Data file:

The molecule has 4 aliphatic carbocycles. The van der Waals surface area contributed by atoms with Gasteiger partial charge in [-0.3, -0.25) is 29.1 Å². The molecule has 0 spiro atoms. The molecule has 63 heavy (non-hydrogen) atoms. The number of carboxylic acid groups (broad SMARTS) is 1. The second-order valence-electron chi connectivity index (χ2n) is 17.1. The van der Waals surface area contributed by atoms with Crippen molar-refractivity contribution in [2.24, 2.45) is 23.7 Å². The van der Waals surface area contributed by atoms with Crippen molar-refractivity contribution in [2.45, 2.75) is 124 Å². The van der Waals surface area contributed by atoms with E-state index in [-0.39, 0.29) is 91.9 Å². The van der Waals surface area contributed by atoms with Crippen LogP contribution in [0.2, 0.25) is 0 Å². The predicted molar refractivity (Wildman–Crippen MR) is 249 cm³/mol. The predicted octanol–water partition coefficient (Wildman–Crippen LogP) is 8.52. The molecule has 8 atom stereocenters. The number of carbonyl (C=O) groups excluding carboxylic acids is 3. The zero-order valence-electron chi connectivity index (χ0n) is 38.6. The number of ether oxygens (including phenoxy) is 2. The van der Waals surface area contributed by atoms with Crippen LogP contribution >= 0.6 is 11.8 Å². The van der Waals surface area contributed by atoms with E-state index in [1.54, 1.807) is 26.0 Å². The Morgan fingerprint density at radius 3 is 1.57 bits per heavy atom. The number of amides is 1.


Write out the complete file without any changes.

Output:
The molecule has 4 aliphatic carbocycles. The van der Waals surface area contributed by atoms with Gasteiger partial charge in [-0.3, -0.25) is 29.1 Å². The molecule has 0 spiro atoms. The molecule has 63 heavy (non-hydrogen) atoms. The number of carboxylic acid groups (broad SMARTS) is 1. The second-order valence-electron chi connectivity index (χ2n) is 17.1. The van der Waals surface area contributed by atoms with Crippen molar-refractivity contribution in [2.24, 2.45) is 23.7 Å². The van der Waals surface area contributed by atoms with Crippen molar-refractivity contribution in [2.45, 2.75) is 124 Å². The van der Waals surface area contributed by atoms with E-state index in [-0.39, 0.29) is 91.9 Å². The van der Waals surface area contributed by atoms with Crippen LogP contribution in [0.2, 0.25) is 0 Å². The predicted molar refractivity (Wildman–Crippen MR) is 249 cm³/mol. The predicted octanol–water partition coefficient (Wildman–Crippen LogP) is 8.52. The molecule has 8 atom stereocenters. The number of carbonyl (C=O) groups excluding carboxylic acids is 3. The zero-order valence-electron chi connectivity index (χ0n) is 38.6. The number of ether oxygens (including phenoxy) is 2. The van der Waals surface area contributed by atoms with Crippen LogP contribution >= 0.6 is 11.8 Å². The van der Waals surface area contributed by atoms with E-state index in [1.54, 1.807) is 26.0 Å². The Morgan fingerprint density at radius 3 is 1.57 bits per heavy atom. The number of amides is 1.